Data Structures:All Chapters

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Computers can and usually store and process vast amounts of data. Some of this data is of use in limited ways (such as the company's name, the date, etc) while most application data follows some pattern. For example, student records at a university would typically contain an id-number, names, addresses, contact details, course information, etc. For conceptual and data processing efficiency reasons this vast amount of data should be structured. That is, the same sort of data, in our student records example, would be provided for each student. Within the one application there would typically be many of such data structures created. Also typically there would be some conceptual relationships which link data structures.
There are no hard and fast rules as to how data must be structured. The structures which are adopted will be determined by the purpose to be achieved. Sometimes the structure of the software may be a relevant consideration, as well as the amount of data involved.
The objective is, ultimately, to process the data captured or stored on the computer in the most efficient manner.
Formal data structures enable a programmer to mentally structure the large amounts of data into conceptually manageable relationships.
Sometimes we use data structures to allow us to do more: for example, to accomplish fast searching or sorting of data. Other times, we use data structures so that we can do less: for example, the concept of the stack is a limited form of a more general data structure. These limitations provide us with guarantees that allow us to reason about our programs more easily. Data structures also provide guarantees about algorithmic complexity — choosing an appropriate data structure for a job is crucial for writing good software.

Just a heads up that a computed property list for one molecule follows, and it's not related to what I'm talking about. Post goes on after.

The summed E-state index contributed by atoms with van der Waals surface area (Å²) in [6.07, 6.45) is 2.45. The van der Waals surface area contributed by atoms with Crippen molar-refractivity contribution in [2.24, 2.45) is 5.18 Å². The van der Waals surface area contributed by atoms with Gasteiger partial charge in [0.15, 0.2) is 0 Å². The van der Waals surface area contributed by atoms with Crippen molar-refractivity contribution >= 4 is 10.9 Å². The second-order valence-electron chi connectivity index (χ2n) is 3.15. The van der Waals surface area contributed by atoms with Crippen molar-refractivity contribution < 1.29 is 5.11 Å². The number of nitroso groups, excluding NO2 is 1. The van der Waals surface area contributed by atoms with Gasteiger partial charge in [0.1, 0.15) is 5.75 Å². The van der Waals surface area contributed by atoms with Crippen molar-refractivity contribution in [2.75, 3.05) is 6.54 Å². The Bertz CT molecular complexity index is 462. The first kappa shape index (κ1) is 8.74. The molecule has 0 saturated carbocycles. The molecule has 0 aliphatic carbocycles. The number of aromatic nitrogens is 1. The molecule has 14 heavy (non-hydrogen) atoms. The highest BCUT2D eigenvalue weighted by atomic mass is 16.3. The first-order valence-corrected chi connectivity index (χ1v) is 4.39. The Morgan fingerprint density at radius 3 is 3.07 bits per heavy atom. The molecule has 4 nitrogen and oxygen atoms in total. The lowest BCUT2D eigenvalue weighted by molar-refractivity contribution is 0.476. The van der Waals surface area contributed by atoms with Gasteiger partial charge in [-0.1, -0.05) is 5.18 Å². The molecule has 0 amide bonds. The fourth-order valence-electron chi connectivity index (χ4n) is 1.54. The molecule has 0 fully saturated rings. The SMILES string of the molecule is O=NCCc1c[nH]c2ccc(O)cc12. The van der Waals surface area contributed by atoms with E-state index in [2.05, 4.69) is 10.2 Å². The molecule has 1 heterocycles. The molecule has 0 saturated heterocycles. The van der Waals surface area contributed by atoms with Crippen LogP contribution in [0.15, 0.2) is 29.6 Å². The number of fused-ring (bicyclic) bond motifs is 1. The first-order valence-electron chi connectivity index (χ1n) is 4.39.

Because data structures are higher-level abstractions, they present to us operations on groups of data, such as adding an item to a list, or looking up the highest-priority item in a queue. When a data structure provides operations, we can call the data structure an abstract data type (sometimes abbreviated as ADT). Abstract data types can minimize dependencies in your code, which is important when your code needs to be changed. Because you are abstracted away from lower-level details, some of the higher-level commonalities one data structure shares with a different data structure can be used to replace one with the other.
Our programming languages come equipped with a set of built-in types, such as integers and floating-point numbers, that allow us to work with data objects for which the machine's processor has native support. These built-in types are abstractions of what the processor actually provides because built-in types hide details both about their execution and limitations.